The majority of the Taos County Board of Commissioners voted to block Commissioner Candyce O'Donnell from taking on a leadership role among the board while voting two members into their third terms as chairman and vice-chairman.
The 3-2 votes came at the beginning of the first commission meeting of the year Tuesday (Jan. 9), when the five commissioners decide who among them will serve as "chairman," "vice-chairman" and representatives to several other boards.
Commissioner Tom Blankenhorn lauded Fambro's accomplishments as chairman and nominated him for a third term.
Yet Commissioner Gabriel Romero said he wished the board would "give someone else the opportunity" to take on that role. "It's good to relieve ourselves of these positions of power," Romero said.
Commissioner Fambro was elected in 2014 and has served two one-year terms as chairman, in 2016 and 2017. O'Donnell also won her 2014 election but, in addition to being the only woman on the board, is also the only commissioner who has not served in either of the top leadership positions.
The chairman is responsible for setting the agenda, running the meetings and working with some state and federal offices.
O'Donnell said she too had concerns with Fambro taking a third year at the helm of the public body and that she had previously expressed to him her interest in serving as chairman.
"I'm not saying now," O'Donnell said of her taking on that role during the meeting. She then suggested Commissioner Mark Gallegos, the two-term vice chairman, assume the top spot on the board. Gallegos said he didn't want to take the position because, as the mayor of Questa, he would be too "spread out."
O'Donnell and Romero voted against keeping Fambro as chairman while Blankenhorn and Gallegos voted for his retention. Fambro cast the deciding vote in his favor. He will remain chairman until early 2019.
Fambro told The Taos News after the meeting he wasn't aware O'Donnell wanted the top job. He also said he understood his nomination and two affirming votes as signals "they thought I was qualified" to keep doing the job.
O'Donnell said her "prime reason" for voting against Fambro's appointment was because of the "tradition" of rotating the chairman role annually, which Taos County has done in the past. Similarly, the three commissioners in Rio Arriba County change the top job every year, according to their county manager Tomas Campos III. The shuffle isn't mandated in state law, he said, but is part of a "gentlemen's agreement." But in neighboring Colfax County, the chair generally retains that position "until they term out," according to Colfax County Manager Mary Lou Kern.
"I don't believe in rotating for the sake of rotation. It's too important of a decision," Tom Blankenhorn told The Taos News in a Jan. 10 interview.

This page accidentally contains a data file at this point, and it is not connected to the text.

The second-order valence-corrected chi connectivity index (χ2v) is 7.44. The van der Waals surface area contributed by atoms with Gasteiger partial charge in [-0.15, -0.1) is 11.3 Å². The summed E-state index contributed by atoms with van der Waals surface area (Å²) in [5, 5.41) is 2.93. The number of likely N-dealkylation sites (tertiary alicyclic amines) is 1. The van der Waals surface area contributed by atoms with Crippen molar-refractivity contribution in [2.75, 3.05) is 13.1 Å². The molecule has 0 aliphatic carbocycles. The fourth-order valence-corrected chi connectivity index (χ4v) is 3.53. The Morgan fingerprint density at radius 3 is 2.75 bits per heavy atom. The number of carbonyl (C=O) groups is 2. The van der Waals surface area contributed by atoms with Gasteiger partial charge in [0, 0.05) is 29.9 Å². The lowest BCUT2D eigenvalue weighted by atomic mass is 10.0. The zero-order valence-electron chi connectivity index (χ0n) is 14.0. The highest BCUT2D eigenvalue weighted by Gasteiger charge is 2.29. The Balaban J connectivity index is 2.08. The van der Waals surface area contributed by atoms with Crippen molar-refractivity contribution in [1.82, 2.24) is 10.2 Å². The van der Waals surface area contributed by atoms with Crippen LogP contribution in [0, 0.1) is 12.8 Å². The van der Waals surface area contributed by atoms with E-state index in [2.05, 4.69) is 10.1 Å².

The second major item on Tuesday's agenda was the appointment of vice-chairman, who generally fills in for the chairman when he or she is unavailable for meetings. Romero nominated O'Donnell for the position, saying, "She's proven herself not just to her district but to the people of Taos County." He also said O'Donnell "questions things going on -- right and wrong."
Yet some among the commission bristled. Gallegos had "a little bit of heartburn" over Romero's nomination of O'Donnell, he said. "I need to be assured that….if elected [as vice-chair] you would do as I have done and not overstep my boundaries, not overstep your boundaries," Gallegos said.
"I wholeheartedly agree with what [you] said," O'Donnell responded. "I really would like to serve in that position," she said.
The commission then took a vote on O'Donnell's vice-chairman nomination, with she and Romero voting in favor and Blankenhorn and Gallegos voting against. Fambro again cast the deciding vote, blocking her appointment to the position.
"It's just hard for me to show support for those who don't support me," Fambro said.
Gallegos was then elected to the vice-chairman role for a third term in another 3-2 vote, with Romero and O'Donnell dissenting.
The series of split votes reveal at least some tensions that have simmered over the past year. Gallegos said earlier in the meeting he would be willing to step down as vice-chairman.
He told The Taos News he voted against O'Donnell for vice-chairman because of past "instances" where, Gallegos said, she spoke on behalf of the commission at public gatherings. Similarly, Fambro "did not feel comfortable with [her] being in that position at this time" because of "things that have happened in the past," he said in an interview after the meeting although he declined to elaborate.
Yet all commissioners are looking forward -- not behind -- in staying upbeat about their ability to work together on behalf of their constituents. Gallegos, Fambro and O'Donnell said they were planning to run for re-election in the 2018 race.
Even after the first vote, Fambro pledged he would work with O'Donnell and Romero and that his "vision is of Taos County always, first and foremost."
"All five of us work hard to work together. I don't like to see a 3-2 vote on anything, so that bothers me. But we have progressed by being able to put differences and personality conflicts aside," Fambro later said in an interview.
O'Donnell sees Tuesday's leadership votes as a page ripped out of the democratic power struggles of the Roman empire, calling the majority a "triumvirate," a loose coalition of three people wielding their political power.
"I've learned to have a certain amount of detachment from these situations because we have so much work to do," O'Donnell told The Taos News. "I like these guys. I'm doing my best to work with them. I hope they do the same with me. I know I'll have my chance [to become chairman and vice-chairman] if I win my re-election. I just have to be patient."